(Folkestone, 1.4.1578 – Roehampton, 3.6.1657)
This English doctor, who discovered blood circulation, is one of the 40 illustrious foreign students to be depicted by Gian Giacomo Dal Forno in the hall leading into the Great Hall.
Harvey came to Padua in 1599 after beginning his studies in Cambridge. He was a council member of the Natio Anglica and graduated in philosophy and medicine on 25th April 1602.
After returning to England in 1615, he began teaching anatomy and physiology at the Royal College of Physicians and, in 1642, he became head of Merton College in Oxford. His teachings and studies were deeply rooted in his education from Padua which, first and foremost, led to him gaining a comprehensive understanding of blood circulation. In this field, the University of Padova provided him with the knowledge but, above all, the methodologies to allow him to develop his demonstration of blood circulation, which he described in his “Exercitatio anatomica de motu cordis et sanguinis in animalibus” (1628). The teachings of Girolamo Fabrici d’Acquapendente had such an influence on Harvey that he used a figure featured in the maestro’s work on veins, and based many of his arguments regarding blood circulation on the action of vein valves. With regard to cardiocentrism and circular motion, Harvey got his inspiration from the lesson of Aristotle, of whom he was a loyal follower.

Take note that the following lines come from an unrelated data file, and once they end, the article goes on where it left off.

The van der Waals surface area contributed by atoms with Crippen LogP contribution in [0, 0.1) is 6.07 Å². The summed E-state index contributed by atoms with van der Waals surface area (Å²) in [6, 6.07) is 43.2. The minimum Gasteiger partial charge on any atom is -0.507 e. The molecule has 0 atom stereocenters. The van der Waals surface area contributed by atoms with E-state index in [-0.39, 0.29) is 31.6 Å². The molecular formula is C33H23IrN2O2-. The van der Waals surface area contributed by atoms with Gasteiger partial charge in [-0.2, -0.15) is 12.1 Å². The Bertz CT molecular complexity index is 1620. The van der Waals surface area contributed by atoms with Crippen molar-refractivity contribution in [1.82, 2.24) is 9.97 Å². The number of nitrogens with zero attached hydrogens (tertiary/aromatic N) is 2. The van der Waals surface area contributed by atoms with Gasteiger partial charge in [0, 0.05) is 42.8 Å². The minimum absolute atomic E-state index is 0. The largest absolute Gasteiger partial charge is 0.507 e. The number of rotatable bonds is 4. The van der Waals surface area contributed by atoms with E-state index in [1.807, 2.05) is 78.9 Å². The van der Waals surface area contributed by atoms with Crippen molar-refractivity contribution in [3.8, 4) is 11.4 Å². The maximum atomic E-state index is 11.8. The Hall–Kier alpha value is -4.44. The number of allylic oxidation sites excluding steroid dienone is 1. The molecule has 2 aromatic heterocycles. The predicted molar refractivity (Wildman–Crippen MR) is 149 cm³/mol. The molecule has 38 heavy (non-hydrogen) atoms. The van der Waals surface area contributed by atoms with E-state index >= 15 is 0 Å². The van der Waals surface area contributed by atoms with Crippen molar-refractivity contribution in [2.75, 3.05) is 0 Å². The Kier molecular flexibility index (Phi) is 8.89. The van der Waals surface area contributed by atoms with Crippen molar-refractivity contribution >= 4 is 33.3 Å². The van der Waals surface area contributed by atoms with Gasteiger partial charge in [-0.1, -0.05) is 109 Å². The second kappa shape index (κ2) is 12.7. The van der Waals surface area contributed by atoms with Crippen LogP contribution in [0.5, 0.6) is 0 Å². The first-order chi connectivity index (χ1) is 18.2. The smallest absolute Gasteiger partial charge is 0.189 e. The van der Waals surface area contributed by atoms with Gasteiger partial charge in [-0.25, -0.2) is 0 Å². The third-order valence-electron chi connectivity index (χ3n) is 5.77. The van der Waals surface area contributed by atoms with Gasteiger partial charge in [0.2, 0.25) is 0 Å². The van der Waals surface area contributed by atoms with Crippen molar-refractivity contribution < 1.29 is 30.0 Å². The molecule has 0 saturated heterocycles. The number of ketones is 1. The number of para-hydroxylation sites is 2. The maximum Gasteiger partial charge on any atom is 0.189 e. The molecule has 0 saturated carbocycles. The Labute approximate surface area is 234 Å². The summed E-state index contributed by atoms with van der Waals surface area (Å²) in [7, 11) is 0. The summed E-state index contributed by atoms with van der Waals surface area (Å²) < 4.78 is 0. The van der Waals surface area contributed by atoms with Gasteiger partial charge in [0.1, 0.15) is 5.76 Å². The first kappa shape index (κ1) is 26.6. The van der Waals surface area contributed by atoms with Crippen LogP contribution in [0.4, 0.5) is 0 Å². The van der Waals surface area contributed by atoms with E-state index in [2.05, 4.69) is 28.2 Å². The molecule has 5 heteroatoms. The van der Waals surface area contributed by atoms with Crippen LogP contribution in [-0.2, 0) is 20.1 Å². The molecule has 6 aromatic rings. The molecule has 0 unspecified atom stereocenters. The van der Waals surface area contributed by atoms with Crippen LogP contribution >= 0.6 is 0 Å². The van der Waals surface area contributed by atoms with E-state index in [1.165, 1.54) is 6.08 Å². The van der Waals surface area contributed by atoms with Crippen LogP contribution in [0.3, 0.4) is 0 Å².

Aristotelianism was also widespread in Padua, with the city’s university offering ordinary and extraordinary professorships teaching much of Aristotle’s work, as was the case for the lessons held by Cesare Cremonini. Furthermore, when demonstrating his theory of hemodynamics, Harvey applied Galileo’s measurement principle: the mass of blood that passes through the heart or a large vessel in any given amount of time is so large that this indicates the regular return of the same substance.
William Harvey’s coat of arms is in the Ancient Courtyard of Palazzo Bo in Padua.